Smart street lighting controls can deliver a range of road and public safety, asset management, energy reduction, environmental and overall cost benefits.
The current Type 7 metering approach that is widely used to assess street lighting energy consumption in the National Electricity Market (NEM) was not designed for the variable energy consumption that smart street lighting controls often entail (e.g. by using dimming, trimming and enabling constant light output controls or when smart city sensors are attached to lights). The Type 7 approach therefore creates an inadvertent barrier to the adoption of smart street lighting controls with consequent low adoption rates in Australia as compared to other jurisdictions.
In support of the National Energy Productivity Plan, the Department of Industry, Science, Energy and Resources (DISER), the Institute of Public Works Engineering Australasia (IPWEA), Lighting Council Australia (LCA) and a range of smart controls and street lighting suppliers have engaged with the Australian Energy Market Operator (AEMO) to help progress an effective, efficient, technology-neutral and optional metering regime for minor energy flows such as smart street lighting.
AEMO is currently examining options for the proposal of a NEM Rule change that would recognise such metering systems, potentially as an extension of proposals to progress initiatives suggested by the Energy Security Board (ESB).
In mid-2021, the ESB called for recognition of non-traditional metering types and locations in its . This has been subsequently reflected in a September 2021 Australian Energy Market Commission (AEMC) directions paper with recommendations and options for the reform of smart metering in the NEM. Importantly, the directions paper recognises the potential for smart meters to provide, “Better street lighting management for councils” .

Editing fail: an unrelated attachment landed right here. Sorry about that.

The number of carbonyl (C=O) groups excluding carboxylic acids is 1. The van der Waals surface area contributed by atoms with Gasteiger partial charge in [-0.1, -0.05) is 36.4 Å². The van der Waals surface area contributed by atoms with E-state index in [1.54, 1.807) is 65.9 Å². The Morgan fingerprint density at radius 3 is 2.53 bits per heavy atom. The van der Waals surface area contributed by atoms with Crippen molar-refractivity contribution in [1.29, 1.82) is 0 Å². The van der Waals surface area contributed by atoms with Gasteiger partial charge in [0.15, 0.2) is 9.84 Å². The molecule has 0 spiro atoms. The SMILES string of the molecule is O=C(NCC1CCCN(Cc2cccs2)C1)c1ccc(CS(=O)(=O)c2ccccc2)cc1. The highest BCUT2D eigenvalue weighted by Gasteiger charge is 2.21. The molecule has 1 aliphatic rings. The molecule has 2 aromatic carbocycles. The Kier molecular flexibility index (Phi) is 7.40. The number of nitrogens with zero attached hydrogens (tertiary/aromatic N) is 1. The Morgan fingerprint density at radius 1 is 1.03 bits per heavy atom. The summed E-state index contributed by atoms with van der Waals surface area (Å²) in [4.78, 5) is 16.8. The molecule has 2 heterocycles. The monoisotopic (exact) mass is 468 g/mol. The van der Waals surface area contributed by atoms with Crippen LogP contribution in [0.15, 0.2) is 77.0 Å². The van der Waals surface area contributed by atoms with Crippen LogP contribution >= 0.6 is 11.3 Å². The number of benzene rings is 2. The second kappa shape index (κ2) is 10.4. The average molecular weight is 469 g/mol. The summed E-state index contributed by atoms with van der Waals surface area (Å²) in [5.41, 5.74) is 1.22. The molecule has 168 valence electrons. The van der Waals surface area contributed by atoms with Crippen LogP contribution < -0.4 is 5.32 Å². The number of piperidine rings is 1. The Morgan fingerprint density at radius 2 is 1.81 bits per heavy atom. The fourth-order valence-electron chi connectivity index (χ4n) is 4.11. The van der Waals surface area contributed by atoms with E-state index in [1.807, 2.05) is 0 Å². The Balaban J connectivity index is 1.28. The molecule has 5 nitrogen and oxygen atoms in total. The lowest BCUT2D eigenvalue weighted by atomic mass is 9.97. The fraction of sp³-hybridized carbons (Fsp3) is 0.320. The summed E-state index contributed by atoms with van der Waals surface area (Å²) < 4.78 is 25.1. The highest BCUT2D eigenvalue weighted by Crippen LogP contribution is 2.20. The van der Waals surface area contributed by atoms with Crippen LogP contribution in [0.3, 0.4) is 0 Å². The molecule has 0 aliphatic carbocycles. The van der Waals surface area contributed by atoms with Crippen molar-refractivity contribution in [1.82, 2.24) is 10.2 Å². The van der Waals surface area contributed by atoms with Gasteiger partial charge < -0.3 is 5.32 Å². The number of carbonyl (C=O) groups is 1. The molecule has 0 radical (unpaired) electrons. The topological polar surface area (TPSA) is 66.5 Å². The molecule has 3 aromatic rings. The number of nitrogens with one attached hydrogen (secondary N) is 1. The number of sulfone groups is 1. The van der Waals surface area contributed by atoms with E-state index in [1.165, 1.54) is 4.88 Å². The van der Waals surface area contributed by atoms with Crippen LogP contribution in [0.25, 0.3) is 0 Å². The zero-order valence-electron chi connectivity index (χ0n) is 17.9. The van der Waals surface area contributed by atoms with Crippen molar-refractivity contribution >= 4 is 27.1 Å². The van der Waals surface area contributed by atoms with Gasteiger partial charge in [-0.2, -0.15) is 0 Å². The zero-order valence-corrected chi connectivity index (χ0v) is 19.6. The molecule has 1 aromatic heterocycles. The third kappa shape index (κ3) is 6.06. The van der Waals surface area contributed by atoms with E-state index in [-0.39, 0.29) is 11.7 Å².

In addition to a NEM Rule change, each individual smart street lighting control metering system will need to be verified under the National Measurement Act 1960 (Cth). A prerequisite of verification is that the metering system must be of an approved pattern. Importantly, the National Measurement Institute’s (NMI) requirements for pattern approval, NMI M 6-1, was updated in July 2020 in a manner that may help facilitate the approval of smart street lighting control systems for metering purposes.
The changes to NMI M 6-1 give applicants a second pathway to pattern approval based on Australian Standards and some increased flexibility on the part of NMI to, “….vary or interpret requirements, under either pathway, if it is deemed appropriate to support new or different technologies or applications.”
This paper outlines next steps and key approval information for stakeholders:
- Section 4 - NEM rule change process, including consultation.
- Section 5 - smart meter pattern approval and verification - information for suppliers.
- Section 6 - information on the accreditation of metering data providers.